Indefinitely Wild

In New Mexico, Public Lands Turned an Election Blue

Attorney Xochitl Torres Small just won a seat in the U.S. House of Representatives in a rural district. One of her prominent talking points? Protecting the region's national monument.


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Could saving our nation’s natural heritage be the issue that unites a divided country? It looks that way, at least in New Mexico’s 2nd Congressional District, where a pro-public-lands Democrat achieved a narrow upset over a pro-Trump, anti-monument Republican. 

Xochitl Torres Small, a 33-year-old attorney and first-time Congressional candidate, just won her bid for a seat in the U.S. House of Representatives in a massive region that’s 99.6 percent rural and about 60 times the size of Rhode Island. She’ll be the first woman ever and only the third Democrat in the last half century to represent the district. (Her win also makes New Mexico the only state in the West with an entirely Democratic U.S. House and Senate.) 

To be fair, Torres Small mostly campaigned on key issues such as immigration, health care, and education. But she's also been consistently vocal about protecting the Organ Mountains-Desert Peaks National Monument, a 776-square-mile preserve made up of wild, rugged mountains that's located in her district. Designated by President Barack Obama in 2014, the monument is popular with locals, but was nevertheless the target of efforts by President Donald Trump and Interior Secretary Ryan Zinke to shrink several national monuments last year.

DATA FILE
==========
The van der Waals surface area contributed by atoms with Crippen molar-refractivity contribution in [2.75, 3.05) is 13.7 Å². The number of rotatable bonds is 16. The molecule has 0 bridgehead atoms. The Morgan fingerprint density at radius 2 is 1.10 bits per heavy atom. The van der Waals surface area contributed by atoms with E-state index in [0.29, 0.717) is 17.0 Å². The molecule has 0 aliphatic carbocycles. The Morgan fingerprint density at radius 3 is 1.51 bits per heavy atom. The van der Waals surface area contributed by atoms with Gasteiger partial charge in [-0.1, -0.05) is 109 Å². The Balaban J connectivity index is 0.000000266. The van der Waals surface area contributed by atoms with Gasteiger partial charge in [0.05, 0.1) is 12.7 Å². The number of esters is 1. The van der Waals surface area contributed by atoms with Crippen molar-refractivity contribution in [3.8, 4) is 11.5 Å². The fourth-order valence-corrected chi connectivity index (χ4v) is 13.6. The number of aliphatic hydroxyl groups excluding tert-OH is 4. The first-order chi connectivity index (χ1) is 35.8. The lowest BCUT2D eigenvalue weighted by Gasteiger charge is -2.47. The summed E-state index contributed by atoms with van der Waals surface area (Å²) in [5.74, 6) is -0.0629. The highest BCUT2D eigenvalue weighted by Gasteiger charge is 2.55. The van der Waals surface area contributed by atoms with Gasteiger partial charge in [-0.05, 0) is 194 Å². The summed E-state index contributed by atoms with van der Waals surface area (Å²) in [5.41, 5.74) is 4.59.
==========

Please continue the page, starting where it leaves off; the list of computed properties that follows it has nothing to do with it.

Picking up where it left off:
“The community invested over a decade to carefully study, document, and negotiate protection of these Wild West lands,” Torres Small wrote in an open letter to Zinke in June. “The result is a stunning national monument that receives overwhelming local support and attracts national and international acclaim, and the accompanying tourism dollars that come with that. Please, don't interfere with our hard-earned source of local pride. Let us keep our Organ Mountains-Desert Peaks National Monument.”

Her Republican opponent, Yvette Herrell, served as a state chairperson for the Koch-backed American Legislative Exchange Council, a nonprofit that has aggressively sought to privatize public lands. 

Torres Small is just one success story in a broader wave of candidates who have embraced protecting our public lands as part of their campaign platforms. With the nascent success of conservation as a national issue that can turn out voters and swing campaigns, I hope to see more politicians from both parties jumping on the public lands bandwagon in 2020 and beyond.